CAIRO — When tourists in Luxor woke up on Monday to find themselves confined to their hotels or cruise ships on the Nile, it seemed that Egypt was taking extreme measures to confront the coronavirus in the ancient town at the heart of its tourism industry.
Government doctors were sent out to test visitors, hoping to stop the spread of the illness. Yet only a fraction of people ended up getting tested, and even before any of the results came back, business quickly returned to normal — with tourists unleashed en masse to visit the town’s fabled temples.
The contradictory and often chaotic approach in Luxor reflects a major dilemma facing Egyptian officials: Can the government continue to welcome cash-carrying visitors at the same time it tries to battle a looming public health crisis in the jewel of its tourism industry?
Luxor, home to the iconic Valley of the Kings and King Tutankhamen’s tomb, is now the center of the country’s coronavirus outbreak. On Friday and Saturday, 45 passengers and crew members aboard a riverboat, the A Sara, tested positive for the virus and were taken by military air transport to an isolation unit at a hospital on Egypt’s north coast.
With the outbreak unfolding, Egypt’s tourism minister visited one of Luxor’s temples on Sunday to declare that it was safe and open to visitors.
“Thank God, people are here,” the minister, Khaled el-Enany, said at the Karnak temple, where tourists lined up to enter.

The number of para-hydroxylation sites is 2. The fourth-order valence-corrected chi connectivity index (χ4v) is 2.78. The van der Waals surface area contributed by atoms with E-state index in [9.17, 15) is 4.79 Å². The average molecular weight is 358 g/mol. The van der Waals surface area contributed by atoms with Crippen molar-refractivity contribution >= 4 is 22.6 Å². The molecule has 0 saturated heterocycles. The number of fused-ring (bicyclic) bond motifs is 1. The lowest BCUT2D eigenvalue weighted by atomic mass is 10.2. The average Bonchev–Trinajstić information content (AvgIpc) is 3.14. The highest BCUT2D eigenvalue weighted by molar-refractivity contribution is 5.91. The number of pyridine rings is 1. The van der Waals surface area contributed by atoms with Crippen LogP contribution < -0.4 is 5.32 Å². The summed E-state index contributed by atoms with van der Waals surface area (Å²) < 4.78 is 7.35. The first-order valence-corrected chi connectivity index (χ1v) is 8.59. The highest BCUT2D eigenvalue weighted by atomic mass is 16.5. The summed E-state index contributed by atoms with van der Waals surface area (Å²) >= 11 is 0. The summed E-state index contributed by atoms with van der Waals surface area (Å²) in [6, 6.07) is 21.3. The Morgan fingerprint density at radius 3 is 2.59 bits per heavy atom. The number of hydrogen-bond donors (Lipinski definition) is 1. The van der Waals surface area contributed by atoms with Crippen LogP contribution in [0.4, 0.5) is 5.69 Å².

Beside him, Egypt’s health minister, Hala Zayed, warned people not to “exaggerate” about the scale of the crisis. “We will get through this together,” she said
But even as they spoke, the cruise boat at the center of the outbreak was docked at a nearby riverbank — with 136 people quarantined on board — stoking fears that Egypt could be on the verge of a major problem.
The sense of urgency heightened on Sunday night, when a 60-year-old German tourist died at a hospital in the Red Sea resort Hurghada — Egypt’s first fatality. The tourist had come from Luxor.
The contrasting scenes in Luxor in recent days illustrated the country’s precarious balancing act in the face of the outbreak: Even as doctors administered tests on Monday, they did not want to get in the way of anyone’s vacation.
Yara Ahmed, an Egyptian journalist at a film festival in Luxor, said that of the 400 people at her hotel, only 10 were tested. And once those tests were administered, everyone was allowed to leave immediately — even the people who had been tested.
“People got angry and said, ‘We should all be tested,” Ms. Ahmed said by phone. “The doctors said, ‘That’s all we can do, and if you don’t like it, complain to the ministry.’”
At best, such a testing strategy would indicate if the coronavirus has spread from the infected ship onto Egypt’s shore, said Dr. Cyrus Shahpar of Vital Strategies, a global public health organization.
“But it’s not a containment strategy, because you’re not containing anyone,” he said.